It's disappointing to note the almost complete absence of any serious discussion of Iraq among the leading Democratic candidates. They all appear, more or less, to want the U.S. out, and they disagree only slightly on how fast that should happen. But they obviously don't want to talk about Iraq in any detail. One reason for this, I fear, is that, along with too many others, they think the "surge" has actually accomplished something. Or else they know it hasn't and don't want to appear to contradict the media-promoted conventional wisdom.
While the level of street violence has in fact decreased in recent months, the major announced objective of the surge, the creation of political space for the Iraqi government to get its act together and actually do some governing, has clearly not been achieved. The pressing issues--distribution of oil revenue, writing a useful constitution, and figuring out how the major ethnic groups can live together in one country--remain disastrously unresolved. For a satisfyingly acute expression of how far from successful the surge has been see this essay at Truthout by Congressman Robert Wexler of Florida. For an equally trenchant assessment of what all this silence really means, see this essay in today's New York Times Magazine by Noah Feldman.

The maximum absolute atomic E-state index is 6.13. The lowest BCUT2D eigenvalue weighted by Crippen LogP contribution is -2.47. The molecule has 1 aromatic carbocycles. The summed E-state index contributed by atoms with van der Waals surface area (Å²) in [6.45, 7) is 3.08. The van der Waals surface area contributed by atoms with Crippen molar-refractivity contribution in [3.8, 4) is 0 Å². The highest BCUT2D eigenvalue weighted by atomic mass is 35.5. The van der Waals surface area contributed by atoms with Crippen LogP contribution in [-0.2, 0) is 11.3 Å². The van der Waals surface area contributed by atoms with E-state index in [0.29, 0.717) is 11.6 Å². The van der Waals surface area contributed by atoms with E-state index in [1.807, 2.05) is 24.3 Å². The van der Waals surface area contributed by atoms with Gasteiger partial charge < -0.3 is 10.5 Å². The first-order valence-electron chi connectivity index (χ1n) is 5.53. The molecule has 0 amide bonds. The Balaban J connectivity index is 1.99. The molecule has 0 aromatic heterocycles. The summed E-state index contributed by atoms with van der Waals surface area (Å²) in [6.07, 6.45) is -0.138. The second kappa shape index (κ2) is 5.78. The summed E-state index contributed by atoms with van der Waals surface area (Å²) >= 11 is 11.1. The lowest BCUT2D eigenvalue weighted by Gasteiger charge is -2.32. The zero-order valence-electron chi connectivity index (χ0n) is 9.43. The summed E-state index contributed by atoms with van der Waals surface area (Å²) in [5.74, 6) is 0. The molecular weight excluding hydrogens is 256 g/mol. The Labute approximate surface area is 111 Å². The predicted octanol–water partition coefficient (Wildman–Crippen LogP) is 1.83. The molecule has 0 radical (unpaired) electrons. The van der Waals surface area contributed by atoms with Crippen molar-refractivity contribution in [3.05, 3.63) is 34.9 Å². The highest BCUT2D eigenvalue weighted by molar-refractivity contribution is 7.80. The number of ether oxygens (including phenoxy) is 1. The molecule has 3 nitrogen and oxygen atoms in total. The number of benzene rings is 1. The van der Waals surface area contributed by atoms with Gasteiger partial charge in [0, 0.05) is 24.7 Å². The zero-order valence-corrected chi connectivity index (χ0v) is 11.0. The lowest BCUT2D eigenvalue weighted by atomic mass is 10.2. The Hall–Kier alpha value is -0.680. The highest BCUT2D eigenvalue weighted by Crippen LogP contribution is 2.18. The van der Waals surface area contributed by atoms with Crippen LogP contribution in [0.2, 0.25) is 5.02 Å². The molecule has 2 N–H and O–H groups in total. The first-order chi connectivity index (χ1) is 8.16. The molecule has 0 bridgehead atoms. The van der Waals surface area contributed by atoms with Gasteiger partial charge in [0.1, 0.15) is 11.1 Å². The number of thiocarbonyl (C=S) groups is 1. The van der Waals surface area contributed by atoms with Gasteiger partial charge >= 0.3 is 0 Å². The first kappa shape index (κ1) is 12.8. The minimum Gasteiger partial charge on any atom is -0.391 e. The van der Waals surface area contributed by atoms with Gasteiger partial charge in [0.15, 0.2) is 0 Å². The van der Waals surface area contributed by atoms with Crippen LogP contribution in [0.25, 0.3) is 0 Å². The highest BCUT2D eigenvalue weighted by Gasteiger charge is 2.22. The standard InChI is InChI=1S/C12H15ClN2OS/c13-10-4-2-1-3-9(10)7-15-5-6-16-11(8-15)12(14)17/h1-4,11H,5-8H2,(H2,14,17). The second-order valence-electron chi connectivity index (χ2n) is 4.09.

We should not forget that the main reason the day-to-day violence in Baghdad has diminished is that entire neighborhoods have been ethnically cleansed. The Sunnis and Shi'ia simply don't live near each other any more. Millions of Iraqis are either dead or displaced. The surge can never erase their suffering. It can only, and only momentarily, distract Americans from contemplating what our government has done in our name.
The American misadventure in Iraq is just as much a failure as it has ever been. Its consequences will haunt whoever is elected President in November. Until our politicians grapple meaningfully with Iraq, there's little hope that the endgame will be any less catastrophic than what we've seen the last five years.